Couple just married, walking out of cathedral.
A couple who just got married walking out of a cathedral in Prizren, Kosovo in September 2022, as crowds throw flower petals at them. Pierre Crom/Getty Images

Meeting Your Soulmate as a Child

Solomon acknowledged that "perhaps the depth of connection is limited by our own development" in our childhood. "But there's no need for us to diminish that kind of connection."

Our early relationships, childhood friendships and teenage romances—these are all "stepping stones, building blocks" and "all types of relationships can prepare us for what comes next."

Naturally as we grow older, we experience more relationships and "pain can harden us" and it becomes harder to "open up and cultivate a soulmate dynamic."

However, there is also "objectively something about the modern dating landscape that holds the potential to [make you] feel cynicism," she said. "That consumer mentality that people bring to dating apps—the high volume, low accountability dating behaviors that we often see—also fuels cynicism."

Finding Your Soulmate and Destiny

This can entail looking at our "own internal readiness" and maximizing our "potential for connection," as well as embracing the mysteries of life, according to Solomon.

"I think there's a huge place for whatever we consider a higher power, consciousness, destiny, fate...I'm open to all the mysteries," she said, explaining you might meet someone you "had every reason not to like," but just felt drawn to them.

"All these stories where people name the things that don't make sense, those things become part of a couple's story."

A couple kissing on beach in California.
A couple taking a selfie while kissing on a beach in Santa Monica, California in January 2015. Bob Berg via Getty Images

Can You Build a Soulmate Connection With Anyone?

A Solomon said: "I think we co-create" soulmate connections. When you go on a first date, we can prepare our mind, body and heart to arrive with an energy that "maximizes the potential for connection...get in a place in which you feel grounded in your own body and open to the person sitting across from you."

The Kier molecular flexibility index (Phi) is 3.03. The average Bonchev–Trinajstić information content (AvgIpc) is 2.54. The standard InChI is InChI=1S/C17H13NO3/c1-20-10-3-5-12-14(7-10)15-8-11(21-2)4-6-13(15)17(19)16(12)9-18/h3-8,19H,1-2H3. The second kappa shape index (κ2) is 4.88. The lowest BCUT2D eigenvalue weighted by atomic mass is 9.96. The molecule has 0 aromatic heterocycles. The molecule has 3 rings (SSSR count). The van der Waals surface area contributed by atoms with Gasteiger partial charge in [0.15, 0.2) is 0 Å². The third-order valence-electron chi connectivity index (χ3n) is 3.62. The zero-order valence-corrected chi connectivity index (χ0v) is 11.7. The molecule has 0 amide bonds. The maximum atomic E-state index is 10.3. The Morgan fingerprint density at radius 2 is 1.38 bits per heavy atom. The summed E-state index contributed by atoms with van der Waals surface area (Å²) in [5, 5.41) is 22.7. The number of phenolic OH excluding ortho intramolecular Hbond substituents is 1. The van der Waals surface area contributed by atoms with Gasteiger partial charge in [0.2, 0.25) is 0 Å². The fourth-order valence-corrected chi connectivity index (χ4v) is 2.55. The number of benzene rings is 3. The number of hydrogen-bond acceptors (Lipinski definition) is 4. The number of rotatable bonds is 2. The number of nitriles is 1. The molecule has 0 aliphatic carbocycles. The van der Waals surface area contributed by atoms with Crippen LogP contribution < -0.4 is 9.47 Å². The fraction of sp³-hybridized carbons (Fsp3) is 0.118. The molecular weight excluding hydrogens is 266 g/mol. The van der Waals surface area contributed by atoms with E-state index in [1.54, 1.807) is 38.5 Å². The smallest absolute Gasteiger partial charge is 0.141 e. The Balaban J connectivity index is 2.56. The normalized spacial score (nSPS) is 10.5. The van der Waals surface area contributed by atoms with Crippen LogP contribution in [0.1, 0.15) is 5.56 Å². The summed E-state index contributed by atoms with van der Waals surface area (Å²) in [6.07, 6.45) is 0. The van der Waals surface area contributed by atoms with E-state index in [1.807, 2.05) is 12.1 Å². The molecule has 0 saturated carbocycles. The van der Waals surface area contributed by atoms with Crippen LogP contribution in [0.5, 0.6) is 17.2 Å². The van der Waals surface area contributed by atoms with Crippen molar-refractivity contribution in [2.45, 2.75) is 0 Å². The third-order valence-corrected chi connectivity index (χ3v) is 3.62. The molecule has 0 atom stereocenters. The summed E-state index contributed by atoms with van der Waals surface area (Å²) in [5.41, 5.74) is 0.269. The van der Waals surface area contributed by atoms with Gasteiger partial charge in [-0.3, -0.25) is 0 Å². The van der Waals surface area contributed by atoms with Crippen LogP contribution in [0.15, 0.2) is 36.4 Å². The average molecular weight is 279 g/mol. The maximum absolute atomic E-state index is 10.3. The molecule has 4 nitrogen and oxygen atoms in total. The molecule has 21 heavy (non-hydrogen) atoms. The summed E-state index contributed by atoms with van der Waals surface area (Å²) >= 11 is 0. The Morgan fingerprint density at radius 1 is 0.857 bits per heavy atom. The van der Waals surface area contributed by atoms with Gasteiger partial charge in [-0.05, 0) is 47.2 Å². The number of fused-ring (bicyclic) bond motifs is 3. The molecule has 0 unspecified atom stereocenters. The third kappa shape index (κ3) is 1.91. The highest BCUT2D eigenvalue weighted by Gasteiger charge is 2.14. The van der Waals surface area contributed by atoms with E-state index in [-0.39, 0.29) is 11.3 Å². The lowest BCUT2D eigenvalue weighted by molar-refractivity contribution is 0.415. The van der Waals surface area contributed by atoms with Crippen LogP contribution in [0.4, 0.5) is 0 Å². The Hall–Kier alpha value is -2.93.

However, we are "only in charge of one-half of the dance." It's entirely possible to be as grounded and as open-hearted as possible yet unable to build a connection with a person because they're closed or your worldviews are too different.

"So, I do not believe you can put any two people together" and build a soulmate bond, but "all we can be responsible for is how we show up" to these opportunities for connection.

Does Everyone Have a Soulmate?

Solomon said we all have "the potential to cultivate soulmate connections" with others because "we are deeply and inherently relational creatures. The self is so profoundly relational...we are primed to connect with people."

Romantic connections are an important "crucible for healing," as they are "really confronting—it confronts a lot of our old fears, wounds and traumas. We play out old dramas from our past with our romantic partners."

Romantic relationships can motivate a person to work on healing old pains because they want to love and be loved and build a romantic connection with somebody. Solomon said: "We have the capacity to build a soulmate connection when we are willing to take a look at, honor and work with all the stuff that comes up inside of us when we build a relationship with somebody."

Equally, it's important to note that we also have "a cultural bias towards the idea that you should want long-term [romantic] relationships," the psychologist said. "Most of us are capable of having long-term relationships but we don't have to all want it and it's certainly not the marker of a successful life."

Do you have a relationship dilemma? Let us know via life@newsweek.com. We can ask experts for advice, and your story could be featured on Newsweek.

Couple walking along beach sunset in Spain.
A couple walking along a beach at sunset in the coastal city of Denia in eastern Spain in August 2014. Loic Lagarde via Getty Images